When I was growing up, we used to scoff at my grandmother’s early attempts at eco-consciousness. Not only did she wrap our Christmas presents in the Sunday comics, she also carefully folded up every single piece of wrapping paper on the presents we gave her so she could re-use them the following year! Turns out my dearly departed Granny was decades ahead of her time. These days, lots of people love gift bags because they are easily reusable year after year, but they don’t provide that visceral thrill of tearing open your presents like a Red Bull-fueled Tasmanian Devil. Unfortunately, most wrapping paper these days is made out of non-recyclable plastics.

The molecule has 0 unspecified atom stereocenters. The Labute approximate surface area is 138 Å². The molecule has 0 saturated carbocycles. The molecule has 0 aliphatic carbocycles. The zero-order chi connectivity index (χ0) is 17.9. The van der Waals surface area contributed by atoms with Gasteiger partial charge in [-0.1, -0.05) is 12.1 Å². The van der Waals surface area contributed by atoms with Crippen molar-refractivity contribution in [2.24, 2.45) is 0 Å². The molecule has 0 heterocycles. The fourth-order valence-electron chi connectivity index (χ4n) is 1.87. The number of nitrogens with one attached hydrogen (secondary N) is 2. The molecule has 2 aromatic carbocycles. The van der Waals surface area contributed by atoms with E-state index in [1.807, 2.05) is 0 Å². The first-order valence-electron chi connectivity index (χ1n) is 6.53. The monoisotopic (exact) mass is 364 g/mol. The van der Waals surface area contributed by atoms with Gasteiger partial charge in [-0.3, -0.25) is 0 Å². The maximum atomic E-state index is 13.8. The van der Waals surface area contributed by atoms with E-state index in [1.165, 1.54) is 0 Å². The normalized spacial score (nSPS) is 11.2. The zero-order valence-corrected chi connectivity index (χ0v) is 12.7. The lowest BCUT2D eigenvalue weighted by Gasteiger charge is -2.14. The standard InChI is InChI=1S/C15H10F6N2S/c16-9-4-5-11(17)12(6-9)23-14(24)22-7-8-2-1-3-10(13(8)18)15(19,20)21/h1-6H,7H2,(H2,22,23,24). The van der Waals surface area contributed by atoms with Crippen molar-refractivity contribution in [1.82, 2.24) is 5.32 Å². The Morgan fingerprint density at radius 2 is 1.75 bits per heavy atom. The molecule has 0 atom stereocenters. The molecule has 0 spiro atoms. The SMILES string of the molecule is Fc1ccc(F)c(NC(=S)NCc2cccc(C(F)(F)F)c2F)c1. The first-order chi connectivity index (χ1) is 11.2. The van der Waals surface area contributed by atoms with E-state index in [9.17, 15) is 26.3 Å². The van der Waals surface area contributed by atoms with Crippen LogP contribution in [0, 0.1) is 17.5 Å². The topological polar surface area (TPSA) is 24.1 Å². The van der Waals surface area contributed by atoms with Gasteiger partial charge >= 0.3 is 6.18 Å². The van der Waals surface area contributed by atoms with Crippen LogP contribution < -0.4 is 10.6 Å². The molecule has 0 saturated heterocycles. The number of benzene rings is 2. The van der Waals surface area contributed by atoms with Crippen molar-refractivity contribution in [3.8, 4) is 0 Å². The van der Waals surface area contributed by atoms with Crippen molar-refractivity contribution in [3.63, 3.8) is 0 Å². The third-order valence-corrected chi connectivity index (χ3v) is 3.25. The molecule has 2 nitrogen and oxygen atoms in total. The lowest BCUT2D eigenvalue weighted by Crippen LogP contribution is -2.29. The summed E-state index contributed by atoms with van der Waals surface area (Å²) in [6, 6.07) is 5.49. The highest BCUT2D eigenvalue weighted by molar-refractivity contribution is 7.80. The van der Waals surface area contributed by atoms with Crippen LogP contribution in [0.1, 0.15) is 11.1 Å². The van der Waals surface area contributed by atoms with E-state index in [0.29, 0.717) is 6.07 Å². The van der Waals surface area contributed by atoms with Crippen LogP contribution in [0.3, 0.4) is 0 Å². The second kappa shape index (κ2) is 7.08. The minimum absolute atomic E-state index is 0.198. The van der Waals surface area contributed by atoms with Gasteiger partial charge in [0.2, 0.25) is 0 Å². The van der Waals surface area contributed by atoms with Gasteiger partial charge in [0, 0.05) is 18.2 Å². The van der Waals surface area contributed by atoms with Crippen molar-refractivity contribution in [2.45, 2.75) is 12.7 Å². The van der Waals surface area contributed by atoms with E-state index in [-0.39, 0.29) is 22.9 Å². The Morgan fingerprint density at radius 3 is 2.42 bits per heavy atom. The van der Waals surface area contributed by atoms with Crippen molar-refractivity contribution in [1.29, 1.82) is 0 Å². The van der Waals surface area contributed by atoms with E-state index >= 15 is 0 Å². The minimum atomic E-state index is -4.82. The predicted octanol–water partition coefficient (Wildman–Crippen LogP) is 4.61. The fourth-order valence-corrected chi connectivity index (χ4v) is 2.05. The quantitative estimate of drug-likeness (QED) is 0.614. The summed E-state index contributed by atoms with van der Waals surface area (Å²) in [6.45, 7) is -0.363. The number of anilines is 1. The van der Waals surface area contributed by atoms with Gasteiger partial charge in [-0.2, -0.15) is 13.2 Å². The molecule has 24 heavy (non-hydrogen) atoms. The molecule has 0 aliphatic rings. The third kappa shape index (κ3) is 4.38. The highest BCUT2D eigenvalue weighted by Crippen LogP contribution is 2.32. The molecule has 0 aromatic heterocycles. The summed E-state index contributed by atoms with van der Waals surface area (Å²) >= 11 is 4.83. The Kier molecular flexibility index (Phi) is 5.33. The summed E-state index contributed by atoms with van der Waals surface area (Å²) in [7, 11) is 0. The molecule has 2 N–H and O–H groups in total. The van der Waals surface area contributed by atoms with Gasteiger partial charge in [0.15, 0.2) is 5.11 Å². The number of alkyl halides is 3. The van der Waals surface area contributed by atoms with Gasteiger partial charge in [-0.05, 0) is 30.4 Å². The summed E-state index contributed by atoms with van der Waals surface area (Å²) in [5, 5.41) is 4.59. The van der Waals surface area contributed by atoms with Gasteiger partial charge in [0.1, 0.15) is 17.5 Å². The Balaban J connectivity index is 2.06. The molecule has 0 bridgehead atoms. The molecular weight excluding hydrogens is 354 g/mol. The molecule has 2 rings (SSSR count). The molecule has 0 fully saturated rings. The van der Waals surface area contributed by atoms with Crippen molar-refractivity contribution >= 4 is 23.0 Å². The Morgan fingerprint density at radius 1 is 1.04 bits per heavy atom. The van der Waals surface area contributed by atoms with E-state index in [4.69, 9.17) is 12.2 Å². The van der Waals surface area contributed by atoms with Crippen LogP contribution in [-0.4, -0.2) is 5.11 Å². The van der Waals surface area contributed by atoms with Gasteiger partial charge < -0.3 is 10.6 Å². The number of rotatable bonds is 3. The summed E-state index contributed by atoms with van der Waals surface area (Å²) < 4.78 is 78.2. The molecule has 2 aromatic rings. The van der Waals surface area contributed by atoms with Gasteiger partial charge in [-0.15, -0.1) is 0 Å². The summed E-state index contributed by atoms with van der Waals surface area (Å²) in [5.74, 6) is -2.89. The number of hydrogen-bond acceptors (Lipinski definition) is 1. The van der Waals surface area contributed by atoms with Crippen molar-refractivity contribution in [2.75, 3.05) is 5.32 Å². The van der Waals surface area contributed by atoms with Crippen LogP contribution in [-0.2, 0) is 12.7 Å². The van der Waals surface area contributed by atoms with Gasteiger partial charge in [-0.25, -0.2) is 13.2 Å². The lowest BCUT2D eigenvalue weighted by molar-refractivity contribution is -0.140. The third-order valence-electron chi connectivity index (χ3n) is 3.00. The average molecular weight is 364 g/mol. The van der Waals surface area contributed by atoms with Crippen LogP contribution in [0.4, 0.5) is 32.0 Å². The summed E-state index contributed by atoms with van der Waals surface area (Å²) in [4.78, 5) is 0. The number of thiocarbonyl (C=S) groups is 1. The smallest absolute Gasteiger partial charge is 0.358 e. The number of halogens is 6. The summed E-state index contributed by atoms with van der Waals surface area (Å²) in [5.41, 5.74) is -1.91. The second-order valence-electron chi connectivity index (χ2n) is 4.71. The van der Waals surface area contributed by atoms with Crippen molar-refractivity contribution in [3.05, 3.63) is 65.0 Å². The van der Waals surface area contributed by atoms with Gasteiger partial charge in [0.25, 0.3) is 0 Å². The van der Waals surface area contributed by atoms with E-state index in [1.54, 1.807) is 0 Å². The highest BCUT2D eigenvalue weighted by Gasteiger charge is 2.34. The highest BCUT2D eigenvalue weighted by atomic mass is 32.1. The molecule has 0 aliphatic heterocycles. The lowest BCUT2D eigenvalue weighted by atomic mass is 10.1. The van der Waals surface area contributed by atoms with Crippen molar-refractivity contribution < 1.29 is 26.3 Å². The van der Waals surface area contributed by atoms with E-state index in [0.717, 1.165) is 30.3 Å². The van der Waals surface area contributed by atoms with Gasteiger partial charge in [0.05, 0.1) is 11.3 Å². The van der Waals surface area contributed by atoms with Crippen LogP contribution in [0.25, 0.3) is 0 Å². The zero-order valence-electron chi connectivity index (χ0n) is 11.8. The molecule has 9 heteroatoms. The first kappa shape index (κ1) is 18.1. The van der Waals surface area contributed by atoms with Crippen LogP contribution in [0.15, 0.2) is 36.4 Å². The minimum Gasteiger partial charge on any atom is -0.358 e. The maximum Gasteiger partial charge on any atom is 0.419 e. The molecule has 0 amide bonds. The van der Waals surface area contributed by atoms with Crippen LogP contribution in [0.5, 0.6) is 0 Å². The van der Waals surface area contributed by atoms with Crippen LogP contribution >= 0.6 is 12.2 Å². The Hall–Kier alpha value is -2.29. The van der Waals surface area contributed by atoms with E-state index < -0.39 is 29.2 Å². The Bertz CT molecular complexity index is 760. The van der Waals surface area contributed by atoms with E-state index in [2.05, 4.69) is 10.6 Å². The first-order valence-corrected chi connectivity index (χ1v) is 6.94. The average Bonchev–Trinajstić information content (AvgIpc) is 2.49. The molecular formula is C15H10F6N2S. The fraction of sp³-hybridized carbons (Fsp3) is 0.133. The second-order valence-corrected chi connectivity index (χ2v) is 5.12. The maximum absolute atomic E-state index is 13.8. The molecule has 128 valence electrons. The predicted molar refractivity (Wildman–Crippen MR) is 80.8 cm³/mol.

But now researchers at the University of Warwick have developed a new technology that makes it possible to recycle 100% of the world’s discarded wrapping paper by breaking down even the most complex plastic polymers. According to a story on Science Daily, the process involves pyrolysis (using heat in the absence of oxygen to decompose of materials) in a “fluidised bed” reactor. Researchers shoveled a wide range of mixed plastics into the reactor, which reduced them down to useful products such as wax (used as lubricant), styrene (which can be used to make new polystyrene) and carbon (which can be used in paint pigments and tires). The long-term impact of these studies could not only ensure that we all have a much greener Christmas in the future, but could also be used to get rid of the plastic waste currently contaminating our oceans and landfills. –Bret Love